Mari seemed to hit a new phase in her grieving process. It is hard for those outside of our home to believe it because in public she is happy, friendly, and a typical ornery 4 year old. But a few weeks ago we went to an airport homecoming for some dear friends. We spent the time before their arrival waiting and visiting and generally having a great time anticipating meeting the newest member of our circle of adoptive families. In the playfulness and excitement, Mari got bitten by a little girl on the finger. The little girl obviously did NOT intend harm, she has special needs and is in many ways like a baby or young toddler, but all Mari saw was a girl near her age and did not understand what happened. So, you guessed it, the biting began again at home.
Then, a week later, we set off on our yearly road trip to visit Papa and Nana 4 states away. Yes, that is 13 hours and a week in a hotel with 5 kids. C.R.A.Z.Y. It was stressful to say the least. She completely regressed, screaming in bathroom stalls, refusing to sit on the toilet, hitting, biting and clawing her siblings, lying to me, and disobeying every single thing. I said. It was awful. I should have just turned around and driven home. I could NOT figure out what was going on with her, since we had taken at least 3 road-trips with her and had never seen her react like this. I desperately tried to keep order, enforcing boundaries firmly and struggling to not "lose it" completely. My brain was literally scrambling all week. I definitely lost the mom of the year award.
After about 4 days of this, she finally used her words to express her fear. "Mommy, I don't want you to go bye-bye."
"Honey, I'm not going anywhere. Why do you say that?"
"Because I'm scared."
Oh dear God.
"Sweetheart, we are just here to play and visit. We will all go home to daddy on Saturday. You are my little girl and I will be your mommy forever, no matter what. I love you."
2 days later, it was time to drive home. The negative behavior had persisted, but was not quite as intense. Still, I had to keep those boundaries crystal clear in order for her to not go completely wild. Amazingly, that is just what she needed, and she responded well to my "being on top of it...like white on rice. "
We got in the car to drive home, and she visibly relaxed. The closer we got, the more she began to interact in a healthy way with her siblings again. Our arrival home was met with happiness from Daddy and tears of relief for me. Man, was that week ever NOT what I expected.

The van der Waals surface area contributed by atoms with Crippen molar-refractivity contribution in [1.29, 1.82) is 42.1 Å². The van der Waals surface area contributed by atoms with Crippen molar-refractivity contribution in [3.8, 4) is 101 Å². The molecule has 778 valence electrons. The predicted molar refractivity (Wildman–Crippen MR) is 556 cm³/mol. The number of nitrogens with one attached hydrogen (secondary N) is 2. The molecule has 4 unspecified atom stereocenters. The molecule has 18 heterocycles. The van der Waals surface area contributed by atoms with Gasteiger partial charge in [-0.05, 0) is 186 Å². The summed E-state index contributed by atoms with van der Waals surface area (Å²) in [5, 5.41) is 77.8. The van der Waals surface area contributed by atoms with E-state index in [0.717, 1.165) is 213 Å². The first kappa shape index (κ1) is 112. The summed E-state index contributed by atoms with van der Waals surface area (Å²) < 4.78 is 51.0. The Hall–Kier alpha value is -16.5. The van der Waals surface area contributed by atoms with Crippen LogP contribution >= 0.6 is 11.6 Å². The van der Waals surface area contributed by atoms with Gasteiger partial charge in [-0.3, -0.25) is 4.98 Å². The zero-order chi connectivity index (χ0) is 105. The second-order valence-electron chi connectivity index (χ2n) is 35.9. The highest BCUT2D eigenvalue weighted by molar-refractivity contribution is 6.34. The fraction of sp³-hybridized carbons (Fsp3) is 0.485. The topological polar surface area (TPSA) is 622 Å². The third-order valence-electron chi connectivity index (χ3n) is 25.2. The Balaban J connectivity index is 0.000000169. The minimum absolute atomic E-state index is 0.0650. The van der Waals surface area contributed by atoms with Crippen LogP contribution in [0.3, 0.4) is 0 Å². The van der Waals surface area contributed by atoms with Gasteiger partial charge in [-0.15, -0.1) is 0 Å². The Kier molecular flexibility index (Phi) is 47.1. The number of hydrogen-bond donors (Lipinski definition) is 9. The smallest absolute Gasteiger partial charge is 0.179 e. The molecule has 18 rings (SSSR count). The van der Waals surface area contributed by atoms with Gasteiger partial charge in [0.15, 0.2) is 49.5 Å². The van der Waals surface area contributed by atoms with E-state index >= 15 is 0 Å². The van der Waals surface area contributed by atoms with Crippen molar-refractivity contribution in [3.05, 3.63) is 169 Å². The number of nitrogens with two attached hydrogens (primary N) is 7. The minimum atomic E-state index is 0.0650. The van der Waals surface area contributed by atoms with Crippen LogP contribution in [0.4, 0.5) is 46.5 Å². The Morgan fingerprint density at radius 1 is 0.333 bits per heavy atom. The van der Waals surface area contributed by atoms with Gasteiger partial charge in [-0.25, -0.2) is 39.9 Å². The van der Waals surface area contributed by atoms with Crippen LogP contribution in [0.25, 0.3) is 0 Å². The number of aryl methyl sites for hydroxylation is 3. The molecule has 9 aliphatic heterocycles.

The day after we got home, my four oldest had various camps scheduled which gave me mornings alone with Mari. THAT was God-ordained, to say the least. I was able to work with her, one on one, and retrain her on how to express frustration and anger. "We don't use our fingernails, we use the flat part of our hands to move someone's hand away." She has caught up on her sleep, which is HUGE. If she is tired, she will lose self-control. I cannot express how important sleep is for her. She constantly asks questions about where everybody has gone, and I answer over and over "Daddy is at work, DJ is at camp, Katie is at tennis, Gracie and Drew are at basketball." Over. And. Over. But that is what she needs, the reassurance that everyone has "not gone bye-bye," but that they are all going to come home. Every day. If this does not reinforce God's call on our family to home-school, I don't know what does.
This week was VBS, but there was no way I was sending her after the events of the past two weeks. She did not like that one little bit. She knows the kids are having fun and coming home with crafts and treats, but I told her that until I don't have to worry about her biting or scratching other people, and until I know it doesn't make her feel scared to be away from me, she needs to stay with me. Not only has that given her incentive to cool it with the physical outbursts, it has reassured her that she is important and that I am not just trying to "get a break" from her. It has been a sweet time, singing in grocery carts, going out for treats together, playing "house" and just having fun together. I am so thankful that things have settled down.